Removing Distraction from my Android Phone

I’ve been using a flip phone, which is a phenomenal way to avoid distractions. But I found the flip phone hard to use… the buttons weren’t responsive and the battery life was poor – so much so that I ended up not really using it and just relying on my landline. I’ve been using a half-broken smartphone with no sim-card to listen to podcasts and library audiobooks and track my exercise and fasting.

Disabling the News Feed

I find the swipe-left for newsfeed feature to be the most distracting. But it’s easy to remove!

  • Long-press an empty open area on your Android home screen.
  • In the menu that opens, select Home settings.
  • Once in the Home settings, toggle off Swipe to access Google app.
  • You have now disabled the swipe left feature.

Here’s a video showing the steps.

Eliminating Gmail and the Web Browser

I initially tried using Net Nanny to block distracting apps, but I found it would stop working whenever I reset the device. Net Nanny support told me to just reinstall, but that took time and didn’t fix anything. Pre-installed apps can be disabled but cannot be removed from your phone’s menu. It’s easy to enable a disabled app, but it can still be a useful thing to try since it might be enough of a barrier to keep you from checking a distracting app.

But I wanted a more robust solution, so I wiped my phone and installed Lineagos. Lineagos is an Android distribution that doesn’t included any bloatware like Facebook or Google Services such as the Play store, Gmail and Chrome). Then used adb to disable the default web browser. Since I didn’t have the Play store installed, I copied the SDKs from my laptop to the phone and installed them using the file manager on the phone.

The setup process took time, particularly since the laptop-to-phone connection can be finicky. But now I have a phone with just the apps that align with my goals… I can use my phone to summon an Uber, listen to an audio recording of Moby Dick, text and call, but I cannot go on Facebook or check email.

An Easier (but more expensive) Option

Another option is to buy a phone specifically designed for people who want some smart phone features but don’t want to be distracted. This is a simple and robust option, but the phones and plans here tend to be more expensive. There are numerous options in the US:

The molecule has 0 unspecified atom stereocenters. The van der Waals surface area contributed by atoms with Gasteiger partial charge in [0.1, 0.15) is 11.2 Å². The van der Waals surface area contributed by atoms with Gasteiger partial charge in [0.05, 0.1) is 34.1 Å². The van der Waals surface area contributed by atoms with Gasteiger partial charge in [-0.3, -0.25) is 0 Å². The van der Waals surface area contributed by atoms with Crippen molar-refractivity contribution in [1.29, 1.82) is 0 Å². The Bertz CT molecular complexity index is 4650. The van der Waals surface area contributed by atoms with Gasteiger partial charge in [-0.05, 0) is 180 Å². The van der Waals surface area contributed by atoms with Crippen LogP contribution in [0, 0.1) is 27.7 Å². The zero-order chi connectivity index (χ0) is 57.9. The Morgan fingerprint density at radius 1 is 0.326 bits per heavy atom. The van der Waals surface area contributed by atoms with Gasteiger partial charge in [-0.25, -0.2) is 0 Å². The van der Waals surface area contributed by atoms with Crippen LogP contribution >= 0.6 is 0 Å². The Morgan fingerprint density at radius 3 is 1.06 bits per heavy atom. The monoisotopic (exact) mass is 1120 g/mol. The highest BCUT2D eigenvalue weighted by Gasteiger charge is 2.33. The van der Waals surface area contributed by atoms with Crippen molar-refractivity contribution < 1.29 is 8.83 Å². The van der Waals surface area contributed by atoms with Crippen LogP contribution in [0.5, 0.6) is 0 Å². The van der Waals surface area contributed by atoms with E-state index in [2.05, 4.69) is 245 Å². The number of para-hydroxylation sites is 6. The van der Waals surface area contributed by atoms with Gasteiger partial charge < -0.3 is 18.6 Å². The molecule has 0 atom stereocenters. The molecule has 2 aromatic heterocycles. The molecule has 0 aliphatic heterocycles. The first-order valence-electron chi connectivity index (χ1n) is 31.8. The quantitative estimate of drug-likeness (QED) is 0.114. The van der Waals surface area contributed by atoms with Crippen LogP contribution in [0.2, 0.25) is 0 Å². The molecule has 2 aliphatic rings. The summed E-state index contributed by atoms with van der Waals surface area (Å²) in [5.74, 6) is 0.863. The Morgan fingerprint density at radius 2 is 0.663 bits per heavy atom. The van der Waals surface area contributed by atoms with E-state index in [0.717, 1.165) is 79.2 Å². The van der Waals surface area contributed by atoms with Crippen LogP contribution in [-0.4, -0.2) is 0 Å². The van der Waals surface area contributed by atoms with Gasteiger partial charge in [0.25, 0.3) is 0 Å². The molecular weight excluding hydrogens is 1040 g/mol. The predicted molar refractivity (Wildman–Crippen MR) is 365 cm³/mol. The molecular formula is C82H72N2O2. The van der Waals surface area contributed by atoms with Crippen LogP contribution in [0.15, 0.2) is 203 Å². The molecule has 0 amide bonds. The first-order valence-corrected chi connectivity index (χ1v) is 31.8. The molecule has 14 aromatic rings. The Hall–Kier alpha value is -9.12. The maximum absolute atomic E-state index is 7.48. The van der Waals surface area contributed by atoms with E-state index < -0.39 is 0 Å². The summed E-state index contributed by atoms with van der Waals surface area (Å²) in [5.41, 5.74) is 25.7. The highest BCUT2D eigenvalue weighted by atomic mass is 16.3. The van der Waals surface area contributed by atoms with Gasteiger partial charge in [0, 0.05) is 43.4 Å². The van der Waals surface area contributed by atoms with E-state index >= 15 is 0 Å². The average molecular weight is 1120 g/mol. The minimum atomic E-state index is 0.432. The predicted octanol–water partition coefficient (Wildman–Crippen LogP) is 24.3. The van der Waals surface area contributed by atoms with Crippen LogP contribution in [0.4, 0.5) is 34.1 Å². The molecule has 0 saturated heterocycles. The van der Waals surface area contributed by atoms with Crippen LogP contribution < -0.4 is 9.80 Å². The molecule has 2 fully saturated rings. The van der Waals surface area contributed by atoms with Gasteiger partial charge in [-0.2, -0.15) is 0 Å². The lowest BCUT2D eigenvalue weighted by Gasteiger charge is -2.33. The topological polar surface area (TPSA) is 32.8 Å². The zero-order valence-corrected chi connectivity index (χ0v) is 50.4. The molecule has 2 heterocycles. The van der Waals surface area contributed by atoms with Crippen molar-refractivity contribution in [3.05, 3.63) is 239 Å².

• The Light Phone – currently $299. Music, podcasts, texts, calls, and directions but no newsfeed or email.
  • WisePhone – $399. Texts, calls, and calendar, and maps. Works with multiple networks, as shown here.
  • Gabb – $99 with 17.99/month contract. Marketed to kids, but could also benefit adults
  • Punkt – $169 phone doesn’t appear to have service available in the USA. and $379 phone works on T-mobile network.
  • Sunbeam – $195 for three different phone options, one of which includes navigation. I don’t understand why you’d want a phone for $195 which just does talk and text, since you can get flip phones for much cheaper on ebay.

Or Maybe and iPhone

I haven’t tried this, but a friend explained, “With iPhones you can do this through parental control settings and get it down to almost nothing if you want. The advantage there is that you could, for example, have just phone, texting, pictures, and maps, but all of it much better than with a flip phone.” You can probably find an older pre-owned iPhone for under $200.

A Cheaper Option with Fewer Features

Buy an unlocked flip phone and a RedPocket Mobile annual plan. If you need a GPS, you can buy a separate device.

Or Ditch the Cell Phone entirely and get a VOIP landline

Ooma has a great VOIP service. You can get a refurb device for $50 and the service for $7 / month. I use this in addition to my cell phone.

Other Options?

Let me know if you have other thoughts on eliminating cell phone distractions!

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